They demonstrated it by turning a standard USB memory drive into executing code (inserting keystrokes after a timeout for example) by overwriting the firmware on the device and explained that it could be done to just about anything that plugs in to USB. Such viruses would be virtually undetectable and next to impossible to scan for (as you'd need to compare the firmware on the device with a genuine copy of the firmware).
I think you're confusing two things.

There have been reports of USB storage devices spreading worms via the autorun.inf file. The easiest way to protect against this is to disable autorun on all your computers. Personally, I don't know why autorun was ever invented in the first place - it's not like it's such a great challenge to double-click the setup icon on a CD when inserting it. I haven't heard of a USB worm that could spread through arbitrary devices, like a keyboard.

You may, however, have been thinking about the Thunderstrike worm, which can exist on any Thunderbolt peripheral (storage device, Ethernet interface, video adapter, etc.) It is implemented using an EFI extension and takes advantage of the fact that a motherboard's EFI firmware is not yet locked down when it loads and runs. As far as I know, this worm has never evolved beyond a proof of concept used to demonstrate (mostly to Apple) that the danger is real.

Of course, to be a more proper worm, it would have to also spread from computer to peripheral. This is theoretically possible, but I think it would require the peripheral to have upgradable EFI firmware extensions. I don't know how common that is.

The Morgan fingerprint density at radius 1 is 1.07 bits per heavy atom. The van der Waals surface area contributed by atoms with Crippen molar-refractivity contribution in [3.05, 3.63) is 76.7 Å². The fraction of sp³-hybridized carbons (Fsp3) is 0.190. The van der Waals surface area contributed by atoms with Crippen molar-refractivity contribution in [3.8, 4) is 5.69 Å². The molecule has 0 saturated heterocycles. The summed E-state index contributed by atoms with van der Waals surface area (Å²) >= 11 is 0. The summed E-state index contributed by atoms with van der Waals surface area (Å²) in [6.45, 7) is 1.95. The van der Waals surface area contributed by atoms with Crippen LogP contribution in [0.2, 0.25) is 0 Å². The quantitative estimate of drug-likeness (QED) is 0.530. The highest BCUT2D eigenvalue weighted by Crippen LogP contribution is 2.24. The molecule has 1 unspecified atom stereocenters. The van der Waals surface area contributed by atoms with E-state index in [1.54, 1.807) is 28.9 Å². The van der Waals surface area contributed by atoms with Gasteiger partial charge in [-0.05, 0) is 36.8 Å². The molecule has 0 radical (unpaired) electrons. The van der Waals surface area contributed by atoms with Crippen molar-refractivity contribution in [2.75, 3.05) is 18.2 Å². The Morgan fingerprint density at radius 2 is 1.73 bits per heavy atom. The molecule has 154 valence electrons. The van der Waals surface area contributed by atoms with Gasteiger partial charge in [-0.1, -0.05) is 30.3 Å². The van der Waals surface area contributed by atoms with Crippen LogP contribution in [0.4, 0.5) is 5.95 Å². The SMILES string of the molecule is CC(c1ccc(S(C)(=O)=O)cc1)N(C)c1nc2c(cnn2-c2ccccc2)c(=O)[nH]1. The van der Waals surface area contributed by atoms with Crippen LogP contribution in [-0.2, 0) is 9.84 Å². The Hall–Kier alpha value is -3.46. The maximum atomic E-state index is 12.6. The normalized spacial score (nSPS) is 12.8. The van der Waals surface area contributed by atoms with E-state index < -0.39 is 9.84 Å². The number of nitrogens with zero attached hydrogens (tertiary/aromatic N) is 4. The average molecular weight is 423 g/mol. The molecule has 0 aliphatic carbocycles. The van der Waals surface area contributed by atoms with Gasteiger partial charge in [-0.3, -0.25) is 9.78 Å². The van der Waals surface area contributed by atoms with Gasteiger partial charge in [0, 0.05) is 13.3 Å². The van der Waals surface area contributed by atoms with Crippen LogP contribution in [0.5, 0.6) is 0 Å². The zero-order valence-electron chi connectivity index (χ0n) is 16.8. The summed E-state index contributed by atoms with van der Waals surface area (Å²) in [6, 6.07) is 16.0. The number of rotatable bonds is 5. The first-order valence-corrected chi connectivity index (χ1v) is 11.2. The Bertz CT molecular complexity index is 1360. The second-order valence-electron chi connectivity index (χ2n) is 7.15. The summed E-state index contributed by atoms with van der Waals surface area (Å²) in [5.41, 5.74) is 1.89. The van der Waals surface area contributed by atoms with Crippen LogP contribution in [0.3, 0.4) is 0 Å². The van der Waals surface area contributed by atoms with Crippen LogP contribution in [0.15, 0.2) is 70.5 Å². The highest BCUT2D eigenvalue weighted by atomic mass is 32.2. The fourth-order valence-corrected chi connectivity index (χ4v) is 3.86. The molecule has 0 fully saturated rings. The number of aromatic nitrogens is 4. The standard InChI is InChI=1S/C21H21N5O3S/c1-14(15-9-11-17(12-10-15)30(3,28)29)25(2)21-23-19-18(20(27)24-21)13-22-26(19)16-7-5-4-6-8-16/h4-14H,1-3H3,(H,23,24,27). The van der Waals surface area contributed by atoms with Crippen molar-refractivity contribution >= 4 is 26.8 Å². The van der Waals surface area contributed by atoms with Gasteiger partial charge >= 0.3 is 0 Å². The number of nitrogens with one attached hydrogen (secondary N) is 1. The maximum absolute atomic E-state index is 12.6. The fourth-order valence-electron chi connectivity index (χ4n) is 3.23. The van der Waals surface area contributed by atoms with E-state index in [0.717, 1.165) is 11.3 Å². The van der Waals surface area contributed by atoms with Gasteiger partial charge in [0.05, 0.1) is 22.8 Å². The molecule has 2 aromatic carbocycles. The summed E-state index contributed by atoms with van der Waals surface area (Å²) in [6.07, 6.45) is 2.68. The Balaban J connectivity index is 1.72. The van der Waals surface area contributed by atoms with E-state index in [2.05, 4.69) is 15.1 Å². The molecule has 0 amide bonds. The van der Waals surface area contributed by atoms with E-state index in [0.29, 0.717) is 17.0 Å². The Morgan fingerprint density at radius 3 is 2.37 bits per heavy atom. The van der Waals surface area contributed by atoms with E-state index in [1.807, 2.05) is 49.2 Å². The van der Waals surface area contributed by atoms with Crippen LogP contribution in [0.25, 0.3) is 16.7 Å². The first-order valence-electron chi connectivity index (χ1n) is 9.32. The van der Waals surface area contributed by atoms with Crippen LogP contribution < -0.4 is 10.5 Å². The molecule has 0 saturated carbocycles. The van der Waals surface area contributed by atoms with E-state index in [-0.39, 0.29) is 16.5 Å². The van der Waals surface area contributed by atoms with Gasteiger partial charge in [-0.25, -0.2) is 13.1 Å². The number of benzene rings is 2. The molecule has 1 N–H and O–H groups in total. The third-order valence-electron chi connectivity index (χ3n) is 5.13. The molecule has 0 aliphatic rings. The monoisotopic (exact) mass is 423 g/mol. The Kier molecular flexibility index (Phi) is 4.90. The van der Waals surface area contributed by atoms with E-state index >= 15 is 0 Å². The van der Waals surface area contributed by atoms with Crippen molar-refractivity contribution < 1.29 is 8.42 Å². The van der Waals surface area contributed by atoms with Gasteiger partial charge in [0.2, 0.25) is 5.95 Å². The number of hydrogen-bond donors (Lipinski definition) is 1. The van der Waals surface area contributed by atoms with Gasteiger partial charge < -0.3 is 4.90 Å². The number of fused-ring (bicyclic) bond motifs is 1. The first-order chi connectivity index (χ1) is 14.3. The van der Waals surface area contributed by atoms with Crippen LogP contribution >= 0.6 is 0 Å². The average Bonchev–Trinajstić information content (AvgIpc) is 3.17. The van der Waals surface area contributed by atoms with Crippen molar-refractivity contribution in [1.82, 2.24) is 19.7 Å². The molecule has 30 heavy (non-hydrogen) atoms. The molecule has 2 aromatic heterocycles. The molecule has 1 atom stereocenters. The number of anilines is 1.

https://trmm.net/Thunderstrike2_details

If you know of a USB worm that can spread via arbitrary devices and not just mass storage (which would probably work just as well via floppy disks, if anybody was still using them today), please post a link to a description.

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Re: 1586: "Keyboard Problems"

Postby Shamino » Mon Oct 05, 2015 3:32 pm UTC

jgould3141 wrote:With great irony, Windows decided to turn on "filter keys" on both of my computers today. One is Win8.1, one is Win10. I've already disabled the "turn on filter keys when right shift is pressed for 8 seconds" option. It just magically enabled this feature by itself. Both my keyboards appeared entirely nonfunctional and made strange clicking noises through the speaker, until I managed to figure out that this terrible feature was causing the problem.